Soren Kierkegaard

Soren Kierkegaard
Specialty Existentialism
Born May 5, 1813
Copenhagen, Denmark
Died Nov. 11, 1855 (at age 42)
Copenhagen, Denmark
Nationality Danish

Soren Kierkegaard was a Danish philosopher. He is generally regarded as the first of the existentialists. Kierkegaard wrote widely on subjects, ranging from morality to psychology, using a style which emphasized ironic metaphors. A large proportion of his output underlines the importance he placed on individualism and reality. Kierkegaard was unimpressed by the idealism shown by a number of his contemporaries, especially Goethe and Hegel.

Early Life and Education

Kierkegaard was born in Copenhagen on May 5, 1813, to two parents who were both well into middle age. His father was deeply religious, and the young boy was taught in a way which frequently emphasized the suffering of Jesus Christ. This may have influenced his decision to study theology. In his late teens, he enrolled at the University of Copenhagen to study this as well as literature and philosophy.

When his mother died in 1834, Kierkegaard began to keep a journal, which he continued to do for the rest of his life. His motivation for this was that he felt he needed to understand his own nature better in order to realize how he should spend his adult life.

Career Highlights

Soren left home for good in 1837, and became a Latin teacher in Borgerdydskolen. The following year, after the death of his father, Kierkegaard produced a critique of a novel by Hans Christian Andersen, whose idealism already irritated him. His personal life impinged on his work in 1840, when he was briefly engaged to a woman he had been friendly with since the start of his independent life.

The relationship broke up rather quickly, due in part to Kierkegaard’s belief that he would be unable to continue his philosophical study if he were distracted by the responsibilities of a domestic life. For a decade, he became something of a recluse, devoting himself to writing.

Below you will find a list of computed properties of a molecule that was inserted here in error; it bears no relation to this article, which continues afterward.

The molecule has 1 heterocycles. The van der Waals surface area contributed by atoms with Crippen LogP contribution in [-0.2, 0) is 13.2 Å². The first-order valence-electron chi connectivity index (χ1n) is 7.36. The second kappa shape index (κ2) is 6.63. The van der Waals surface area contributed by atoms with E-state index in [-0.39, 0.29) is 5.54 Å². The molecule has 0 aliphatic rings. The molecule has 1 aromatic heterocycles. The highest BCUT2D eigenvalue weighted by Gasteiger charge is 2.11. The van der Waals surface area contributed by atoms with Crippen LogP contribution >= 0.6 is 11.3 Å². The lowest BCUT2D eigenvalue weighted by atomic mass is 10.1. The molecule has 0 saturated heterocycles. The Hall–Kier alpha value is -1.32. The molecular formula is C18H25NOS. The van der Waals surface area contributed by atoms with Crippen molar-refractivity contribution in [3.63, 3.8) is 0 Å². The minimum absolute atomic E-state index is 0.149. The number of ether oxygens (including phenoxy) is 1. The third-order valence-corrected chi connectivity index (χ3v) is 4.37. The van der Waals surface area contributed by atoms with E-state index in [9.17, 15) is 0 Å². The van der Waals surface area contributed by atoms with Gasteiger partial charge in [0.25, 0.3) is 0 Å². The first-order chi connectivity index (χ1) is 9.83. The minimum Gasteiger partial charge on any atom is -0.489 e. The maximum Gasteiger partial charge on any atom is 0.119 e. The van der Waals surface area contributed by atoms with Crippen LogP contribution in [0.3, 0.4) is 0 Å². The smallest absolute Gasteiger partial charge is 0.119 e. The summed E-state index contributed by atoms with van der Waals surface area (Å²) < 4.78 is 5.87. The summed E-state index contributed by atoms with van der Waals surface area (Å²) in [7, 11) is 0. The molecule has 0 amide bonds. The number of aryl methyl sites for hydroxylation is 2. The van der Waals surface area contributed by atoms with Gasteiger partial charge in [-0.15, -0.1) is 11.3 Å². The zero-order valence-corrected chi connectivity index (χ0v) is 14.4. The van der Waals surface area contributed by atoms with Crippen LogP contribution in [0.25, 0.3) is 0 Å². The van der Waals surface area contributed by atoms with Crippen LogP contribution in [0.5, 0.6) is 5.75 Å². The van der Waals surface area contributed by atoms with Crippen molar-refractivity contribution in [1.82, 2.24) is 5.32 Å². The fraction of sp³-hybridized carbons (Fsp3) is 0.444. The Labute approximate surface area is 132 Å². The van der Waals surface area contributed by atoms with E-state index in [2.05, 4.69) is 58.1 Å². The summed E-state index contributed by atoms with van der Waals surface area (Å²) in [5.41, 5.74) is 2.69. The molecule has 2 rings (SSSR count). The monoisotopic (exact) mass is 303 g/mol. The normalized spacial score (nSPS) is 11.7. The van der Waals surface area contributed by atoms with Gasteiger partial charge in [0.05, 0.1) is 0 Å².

Kierkegaard’s Mature Work

Søren_KierkegaardKierkegaard’s doctoral dissertation, On the Concept of Irony with Continual Reference to Socrates, was published in 1841 and was his first significant book on philosophy. This brought him into conflict with the then-dominant view promoted by Hegel that life could be understood in a purely rational manner. Kierkegaard felt, rather, that the person was immortal and that whether to believe in God was not a problem with a theoretical answer but instead an act of freely-chosen faith.

He went on to expand on his religious ideas in several of his other books, in particular The Concept of Dread in 1844. At this stage in his career, he published under a range of pseudonyms, allowing him to experiment with mutually conflicting statements.

The year 1843 also saw Kierkegaard produce the important text – Either/Or. This work demonstrates his philosophies regarding what he called the ethical and aesthetic lives. The ethical life is founded on the eternal and infinite, as well as on a variety of moral codes. Contrastingly, the aesthetic life rests upon physical and intellectual pleasures relating to the senses in the concrete universe around us.

Kierkegaard suggested that remaining devoted to a purely aesthetic way of life was a sure way to fall victim to angst, and as a result to fall into eventual despair. Only once this fact was understood could a person truly begin an ethical existence.

Later Works of Kierkegaard

In 1846, Kierkegaard produced his Concluding Unscientific Postscript, which rested on the idea that subjectivity was in fact truth. He again rejected the Hegelian notion of the human spirit being subject to objective scientific understanding, stating in forthright terms that objectivity is not capable of explaining human existence.

Kierkegaard used the term “impassioned interest” to explain the condition of faith, emphasizing that this could not be achieved simply through scholarship. He wrote that the highest truth anyone could reach was the way in which he or she related to the implicit uncertainty of Christian faith itself, a theme he continued in his next book, Works of Love, in 1847.

Kierkegaard’s own spirituality underwent a severe crisis in 1848, and he began to make sharp attacks on what he saw as the complacent nature of the Church. This deliberate provocation was undertaken with the aim of rousing Christians to anger and thereby to a closer, stronger relationship with Christianity itself. In 1850, Practice in Christianity was published.

Kierkegaard saw this as his major work as it attacked what he felt was the Danish Church’s lack of seriousness. Later in the decade, he wrote several articles under his own name in which he complained about the Church’s policy that all Danes were automatically Christian by birth. These were collected into a book, Attack Upon Christendom, but while compiling it, Kierkegaard fell ill with a spinal condition. A few weeks later, on November 11, 1855, he died.

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